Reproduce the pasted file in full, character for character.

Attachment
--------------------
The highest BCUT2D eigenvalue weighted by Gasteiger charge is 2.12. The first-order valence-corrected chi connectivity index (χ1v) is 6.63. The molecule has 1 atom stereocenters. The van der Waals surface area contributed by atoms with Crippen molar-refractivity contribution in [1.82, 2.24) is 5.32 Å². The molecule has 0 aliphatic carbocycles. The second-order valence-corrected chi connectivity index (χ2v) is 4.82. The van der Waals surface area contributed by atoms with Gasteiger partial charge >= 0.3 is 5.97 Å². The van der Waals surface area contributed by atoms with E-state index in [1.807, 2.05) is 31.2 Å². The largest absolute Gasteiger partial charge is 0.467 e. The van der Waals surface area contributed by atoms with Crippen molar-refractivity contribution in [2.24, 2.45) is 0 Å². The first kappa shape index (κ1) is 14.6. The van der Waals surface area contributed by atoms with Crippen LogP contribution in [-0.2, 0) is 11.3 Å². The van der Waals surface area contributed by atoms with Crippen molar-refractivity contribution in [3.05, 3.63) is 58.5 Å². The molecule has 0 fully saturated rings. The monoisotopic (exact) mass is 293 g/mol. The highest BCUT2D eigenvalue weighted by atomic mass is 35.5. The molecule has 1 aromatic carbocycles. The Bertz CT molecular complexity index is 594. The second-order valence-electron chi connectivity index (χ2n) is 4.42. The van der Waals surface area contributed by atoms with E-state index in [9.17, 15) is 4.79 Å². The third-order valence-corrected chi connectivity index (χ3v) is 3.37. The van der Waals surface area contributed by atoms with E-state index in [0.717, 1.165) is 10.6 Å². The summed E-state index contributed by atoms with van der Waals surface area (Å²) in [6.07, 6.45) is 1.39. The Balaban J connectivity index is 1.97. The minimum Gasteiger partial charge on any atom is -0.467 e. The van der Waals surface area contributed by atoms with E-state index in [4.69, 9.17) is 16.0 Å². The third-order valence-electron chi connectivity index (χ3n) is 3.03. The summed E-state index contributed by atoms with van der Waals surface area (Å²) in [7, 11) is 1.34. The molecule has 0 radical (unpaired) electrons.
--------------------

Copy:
The highest BCUT2D eigenvalue weighted by Gasteiger charge is 2.12. The first-order valence-corrected chi connectivity index (χ1v) is 6.63. The molecule has 1 atom stereocenters. The van der Waals surface area contributed by atoms with Crippen molar-refractivity contribution in [1.82, 2.24) is 5.32 Å². The molecule has 0 aliphatic carbocycles. The second-order valence-corrected chi connectivity index (χ2v) is 4.82. The van der Waals surface area contributed by atoms with Gasteiger partial charge >= 0.3 is 5.97 Å². The van der Waals surface area contributed by atoms with E-state index in [1.807, 2.05) is 31.2 Å². The largest absolute Gasteiger partial charge is 0.467 e. The van der Waals surface area contributed by atoms with Crippen molar-refractivity contribution in [2.24, 2.45) is 0 Å². The first kappa shape index (κ1) is 14.6. The van der Waals surface area contributed by atoms with Crippen LogP contribution in [-0.2, 0) is 11.3 Å². The van der Waals surface area contributed by atoms with Crippen molar-refractivity contribution in [3.05, 3.63) is 58.5 Å². The molecule has 0 fully saturated rings. The monoisotopic (exact) mass is 293 g/mol. The highest BCUT2D eigenvalue weighted by atomic mass is 35.5. The molecule has 1 aromatic carbocycles. The Bertz CT molecular complexity index is 594. The second-order valence-electron chi connectivity index (χ2n) is 4.42. The van der Waals surface area contributed by atoms with E-state index in [9.17, 15) is 4.79 Å². The third-order valence-corrected chi connectivity index (χ3v) is 3.37. The van der Waals surface area contributed by atoms with E-state index in [0.717, 1.165) is 10.6 Å². The summed E-state index contributed by atoms with van der Waals surface area (Å²) in [6.07, 6.45) is 1.39. The Balaban J connectivity index is 1.97. The minimum Gasteiger partial charge on any atom is -0.467 e. The van der Waals surface area contributed by atoms with E-state index in [4.69, 9.17) is 16.0 Å². The third-order valence-electron chi connectivity index (χ3n) is 3.03. The summed E-state index contributed by atoms with van der Waals surface area (Å²) in [7, 11) is 1.34. The molecule has 0 radical (unpaired) electrons.